New research published in the Official Journal of the British Dietetic Association confirms that once again, there is still quite a bit of work to do in the realm of educating on vitamin D.
Last week, I highlighted the lack of research in educating on vitamin D. The same holds true in the lack of research examining the public’s level of knowledge on vitamin D.
To date, only a few studies have examined attitudes and knowledge toward sunlight and vitamin D and how these attitudes and knowledge influence vitamin D status.
In the present study, researchers from Trinity College and University College Dublin teamed up to see the relationship between vitamin D knowledge and vitamin D status in pregnant women. The researchers note that to their knowledge, no study exists of its kind for pregnant women.
The researchers studied 116 pregnant women who were seeking antenatal services at the National Maternity Hospital in the Rotunda Hospital, Ireland, from April to May 2012. Of the 116 women, 31 were Irish, 28 were Sub-Saharan African (SSA), 33 were Asian and 24 were Middle Eastern and North African (MENA).
The researchers administered a questionnaire on the women’s knowledge on vitamin D and sun exposure and also tested their vitamin D level. They wanted to see if knowledge of vitamin D correlated at all with better vitamin D status.
The median vitamin D level was 10.4 ng/ml. Sixty-eight percent of the women had levels less than 12 ng/ml. The highest level was 40.8 ng/ml, which was explained by the woman recently vacationing in Hawaii, so the researchers threw out her results as an outlier.
Irish women had the highest vitamin D levels, with a median level of 19.1 ng/ml. SSA women had a median level of 8.9 ng/ml. Asian women had a median level of 11.1 ng/ml. And MENA women had severely low vitamin D levels, with a median level of 5.1 ng/ml.
On the questionnaire, here’s what the researchers found:
- 23% did not know any source of vitamin D.
- Of the women who knew a source, 74% reported the sun as a source, 43% reported dairy foods and 23% reported a variety of incorrect foods like fruit and vegetables.
- In total, 19% reported fish as a source of vitamin D.
- The proportion of women who identified good sources of vitamin D including sunlight and oily fish were not significantly different across any of the ethnic subgroups.
As to vitamin D levels, the researchers found that the following correlated with higher vitamin D levels:
- Taking a supplement
- Drinking vitamin D fortified milk
- Living in Ireland for more than 4 years
The researchers also found that of women who reported recent sun exposure, only Irish women’s vitamin D levels were higher. Perplexingly, the researchers did not report any data on whether or not there was a correlation between vitamin D/sun exposure knowledge and vitamin D status.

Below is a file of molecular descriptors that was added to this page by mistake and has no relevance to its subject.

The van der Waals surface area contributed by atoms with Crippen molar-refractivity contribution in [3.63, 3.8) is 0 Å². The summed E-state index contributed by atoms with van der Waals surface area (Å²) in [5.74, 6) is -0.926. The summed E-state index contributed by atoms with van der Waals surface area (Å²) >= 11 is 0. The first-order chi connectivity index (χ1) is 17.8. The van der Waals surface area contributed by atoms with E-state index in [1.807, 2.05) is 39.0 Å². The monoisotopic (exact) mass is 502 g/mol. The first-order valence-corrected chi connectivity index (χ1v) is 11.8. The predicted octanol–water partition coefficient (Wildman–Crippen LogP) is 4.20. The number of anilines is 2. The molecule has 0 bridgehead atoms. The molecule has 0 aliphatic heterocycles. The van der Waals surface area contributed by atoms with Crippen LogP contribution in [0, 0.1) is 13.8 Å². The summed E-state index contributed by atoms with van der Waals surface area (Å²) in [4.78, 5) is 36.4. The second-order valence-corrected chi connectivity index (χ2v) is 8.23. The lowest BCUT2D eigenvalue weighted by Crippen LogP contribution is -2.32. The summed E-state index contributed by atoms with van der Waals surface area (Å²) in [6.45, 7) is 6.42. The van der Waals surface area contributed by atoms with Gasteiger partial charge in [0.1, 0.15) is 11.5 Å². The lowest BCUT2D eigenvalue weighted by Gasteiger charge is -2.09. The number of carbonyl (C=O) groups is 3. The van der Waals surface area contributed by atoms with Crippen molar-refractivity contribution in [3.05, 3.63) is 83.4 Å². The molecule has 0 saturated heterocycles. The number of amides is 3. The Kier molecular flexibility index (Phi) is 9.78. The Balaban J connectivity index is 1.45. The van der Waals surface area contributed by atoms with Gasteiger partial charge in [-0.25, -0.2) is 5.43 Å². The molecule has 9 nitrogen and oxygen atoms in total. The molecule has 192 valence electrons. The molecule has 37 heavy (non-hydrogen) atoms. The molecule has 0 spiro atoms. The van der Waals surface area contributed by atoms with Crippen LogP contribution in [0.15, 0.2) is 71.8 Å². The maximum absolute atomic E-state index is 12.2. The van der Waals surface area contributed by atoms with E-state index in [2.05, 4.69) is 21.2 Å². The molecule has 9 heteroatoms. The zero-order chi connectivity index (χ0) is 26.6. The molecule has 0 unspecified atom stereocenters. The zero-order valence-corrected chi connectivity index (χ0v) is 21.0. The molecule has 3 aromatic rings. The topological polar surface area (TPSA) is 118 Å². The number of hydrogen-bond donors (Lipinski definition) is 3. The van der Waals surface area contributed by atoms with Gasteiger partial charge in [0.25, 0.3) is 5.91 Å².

The researchers concluded,
“The findings obtained in the present study explicitly highlight the urgent need to establish practice guidelines for improving vitamin D status among pregnant women in Ireland, with a particular focus on the most vulnerable ethnic populations.”
This study confirms a few things. For one, it highlights that skin types are very much evolved to specific regions around the world. Only Irish women’s vitamin D levels were higher if they reported higher sun exposure. Since the Asian, SSA and MENA women had skin types that evolved nearer the equator and/or in more sun-intense regions, even getting some sun exposure in Ireland did not improve vitamin D status. As most here know, the darker your skin, the more sun exposure you need to make the same amount of vitamin D.
This study also highlight some solutions, and reasons why public health officials are keen on both supplementation and food fortification. Consuming fortified foods correlated with higher vitamin D levels, as did taking a supplement. In the 21st century, it’s perhaps impractical to expect people to get good sun exposure on a regular basis. This, coupled with the fact that humans in the past 400 years – for the first time in their evolutionary history – are living away from where their skin type evolved, strongly suggests that universal vitamin D supplementation is necessary and perhaps even food fortification, too.
Finally, North African and Middle Eastern women’s vitamin D levels were severely deficient. There is a strong likelihood that many of these women are suffering from undiagnosed osteomalacia. And there’s a strong likelihood that their neonates will be hypocalcemic and/or have rickets. These are serious conditions that should not be taken lightly. Health officials in Ireland should take action to help improve population wide levels in pregnant women immediately.